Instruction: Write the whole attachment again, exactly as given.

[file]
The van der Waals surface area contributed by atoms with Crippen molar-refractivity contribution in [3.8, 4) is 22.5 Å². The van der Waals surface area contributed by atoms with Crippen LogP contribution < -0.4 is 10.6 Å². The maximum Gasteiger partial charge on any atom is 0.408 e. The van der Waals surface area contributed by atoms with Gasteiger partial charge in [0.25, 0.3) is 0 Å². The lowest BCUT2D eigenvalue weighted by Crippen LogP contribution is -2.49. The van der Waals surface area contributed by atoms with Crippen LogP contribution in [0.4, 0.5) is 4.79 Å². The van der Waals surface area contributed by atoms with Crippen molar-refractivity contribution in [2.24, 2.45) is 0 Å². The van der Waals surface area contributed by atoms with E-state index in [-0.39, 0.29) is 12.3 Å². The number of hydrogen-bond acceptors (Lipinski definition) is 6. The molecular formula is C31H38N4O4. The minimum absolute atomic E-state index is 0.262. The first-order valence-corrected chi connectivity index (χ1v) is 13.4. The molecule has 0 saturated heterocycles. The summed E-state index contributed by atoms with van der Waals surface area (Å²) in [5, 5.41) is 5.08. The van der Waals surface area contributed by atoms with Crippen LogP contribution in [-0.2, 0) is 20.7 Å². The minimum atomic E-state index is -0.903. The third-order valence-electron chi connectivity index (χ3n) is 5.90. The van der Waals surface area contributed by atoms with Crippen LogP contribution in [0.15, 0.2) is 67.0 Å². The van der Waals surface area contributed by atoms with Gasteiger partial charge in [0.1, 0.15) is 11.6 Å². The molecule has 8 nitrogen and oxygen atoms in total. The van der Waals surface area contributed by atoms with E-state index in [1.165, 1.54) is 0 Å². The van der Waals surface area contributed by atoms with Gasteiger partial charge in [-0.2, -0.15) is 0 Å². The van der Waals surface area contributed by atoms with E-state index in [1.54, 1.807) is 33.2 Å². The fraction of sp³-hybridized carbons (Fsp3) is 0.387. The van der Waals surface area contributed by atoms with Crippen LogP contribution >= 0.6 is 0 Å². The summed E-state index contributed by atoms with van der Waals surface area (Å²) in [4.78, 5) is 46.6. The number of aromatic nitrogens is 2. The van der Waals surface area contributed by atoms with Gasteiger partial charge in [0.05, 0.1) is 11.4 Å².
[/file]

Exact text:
The van der Waals surface area contributed by atoms with Crippen molar-refractivity contribution in [3.8, 4) is 22.5 Å². The van der Waals surface area contributed by atoms with Crippen LogP contribution < -0.4 is 10.6 Å². The maximum Gasteiger partial charge on any atom is 0.408 e. The van der Waals surface area contributed by atoms with Gasteiger partial charge in [0.25, 0.3) is 0 Å². The lowest BCUT2D eigenvalue weighted by Crippen LogP contribution is -2.49. The van der Waals surface area contributed by atoms with Crippen LogP contribution in [0.4, 0.5) is 4.79 Å². The van der Waals surface area contributed by atoms with Crippen molar-refractivity contribution in [2.24, 2.45) is 0 Å². The van der Waals surface area contributed by atoms with E-state index in [-0.39, 0.29) is 12.3 Å². The number of hydrogen-bond acceptors (Lipinski definition) is 6. The molecular formula is C31H38N4O4. The minimum absolute atomic E-state index is 0.262. The first-order valence-corrected chi connectivity index (χ1v) is 13.4. The molecule has 0 saturated heterocycles. The summed E-state index contributed by atoms with van der Waals surface area (Å²) in [5, 5.41) is 5.08. The van der Waals surface area contributed by atoms with Crippen LogP contribution in [-0.2, 0) is 20.7 Å². The minimum atomic E-state index is -0.903. The third-order valence-electron chi connectivity index (χ3n) is 5.90. The van der Waals surface area contributed by atoms with Crippen LogP contribution in [0.15, 0.2) is 67.0 Å². The van der Waals surface area contributed by atoms with Gasteiger partial charge in [0.1, 0.15) is 11.6 Å². The molecule has 8 nitrogen and oxygen atoms in total. The van der Waals surface area contributed by atoms with E-state index in [1.165, 1.54) is 0 Å². The van der Waals surface area contributed by atoms with Gasteiger partial charge in [-0.2, -0.15) is 0 Å². The van der Waals surface area contributed by atoms with E-state index in [1.54, 1.807) is 33.2 Å². The fraction of sp³-hybridized carbons (Fsp3) is 0.387. The van der Waals surface area contributed by atoms with Crippen LogP contribution >= 0.6 is 0 Å². The summed E-state index contributed by atoms with van der Waals surface area (Å²) in [4.78, 5) is 46.6. The number of aromatic nitrogens is 2. The van der Waals surface area contributed by atoms with Gasteiger partial charge in [0.05, 0.1) is 11.4 Å².